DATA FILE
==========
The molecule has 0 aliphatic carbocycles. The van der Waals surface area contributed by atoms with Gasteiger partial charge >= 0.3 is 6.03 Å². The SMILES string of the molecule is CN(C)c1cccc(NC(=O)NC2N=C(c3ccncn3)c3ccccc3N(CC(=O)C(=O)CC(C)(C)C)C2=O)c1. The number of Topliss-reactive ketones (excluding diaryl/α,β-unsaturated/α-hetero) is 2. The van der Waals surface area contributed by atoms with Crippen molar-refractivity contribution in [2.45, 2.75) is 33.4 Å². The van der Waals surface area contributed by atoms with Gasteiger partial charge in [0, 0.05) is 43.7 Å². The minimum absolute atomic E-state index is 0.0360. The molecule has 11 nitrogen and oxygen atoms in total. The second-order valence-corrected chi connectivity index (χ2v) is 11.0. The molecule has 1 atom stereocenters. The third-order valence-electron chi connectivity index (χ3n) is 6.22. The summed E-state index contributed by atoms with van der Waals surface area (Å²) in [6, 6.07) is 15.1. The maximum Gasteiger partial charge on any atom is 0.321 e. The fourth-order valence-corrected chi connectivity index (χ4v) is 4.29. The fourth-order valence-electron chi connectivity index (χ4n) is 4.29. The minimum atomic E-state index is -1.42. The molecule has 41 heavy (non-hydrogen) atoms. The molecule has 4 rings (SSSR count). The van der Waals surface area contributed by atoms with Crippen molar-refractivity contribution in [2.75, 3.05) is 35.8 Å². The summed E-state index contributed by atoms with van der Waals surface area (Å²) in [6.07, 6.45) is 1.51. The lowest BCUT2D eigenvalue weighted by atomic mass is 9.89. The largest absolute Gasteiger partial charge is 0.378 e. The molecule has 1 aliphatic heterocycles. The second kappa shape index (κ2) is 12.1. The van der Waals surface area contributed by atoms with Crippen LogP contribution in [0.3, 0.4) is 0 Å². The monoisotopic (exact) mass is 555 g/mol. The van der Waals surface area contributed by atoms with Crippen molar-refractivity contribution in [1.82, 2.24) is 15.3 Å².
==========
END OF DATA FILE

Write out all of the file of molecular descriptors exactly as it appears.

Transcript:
The molecule has 0 aliphatic carbocycles. The van der Waals surface area contributed by atoms with Gasteiger partial charge >= 0.3 is 6.03 Å². The SMILES string of the molecule is CN(C)c1cccc(NC(=O)NC2N=C(c3ccncn3)c3ccccc3N(CC(=O)C(=O)CC(C)(C)C)C2=O)c1. The number of Topliss-reactive ketones (excluding diaryl/α,β-unsaturated/α-hetero) is 2. The van der Waals surface area contributed by atoms with Crippen molar-refractivity contribution in [2.45, 2.75) is 33.4 Å². The van der Waals surface area contributed by atoms with Gasteiger partial charge in [0, 0.05) is 43.7 Å². The minimum absolute atomic E-state index is 0.0360. The molecule has 11 nitrogen and oxygen atoms in total. The second-order valence-corrected chi connectivity index (χ2v) is 11.0. The molecule has 1 atom stereocenters. The third-order valence-electron chi connectivity index (χ3n) is 6.22. The summed E-state index contributed by atoms with van der Waals surface area (Å²) in [6, 6.07) is 15.1. The maximum Gasteiger partial charge on any atom is 0.321 e. The fourth-order valence-corrected chi connectivity index (χ4v) is 4.29. The fourth-order valence-electron chi connectivity index (χ4n) is 4.29. The minimum atomic E-state index is -1.42. The molecule has 41 heavy (non-hydrogen) atoms. The molecule has 4 rings (SSSR count). The van der Waals surface area contributed by atoms with Crippen molar-refractivity contribution in [2.75, 3.05) is 35.8 Å². The summed E-state index contributed by atoms with van der Waals surface area (Å²) in [6.07, 6.45) is 1.51. The lowest BCUT2D eigenvalue weighted by atomic mass is 9.89. The largest absolute Gasteiger partial charge is 0.378 e. The molecule has 1 aliphatic heterocycles. The second kappa shape index (κ2) is 12.1. The van der Waals surface area contributed by atoms with Crippen LogP contribution in [0.3, 0.4) is 0 Å². The monoisotopic (exact) mass is 555 g/mol. The van der Waals surface area contributed by atoms with Crippen molar-refractivity contribution in [1.82, 2.24) is 15.3 Å².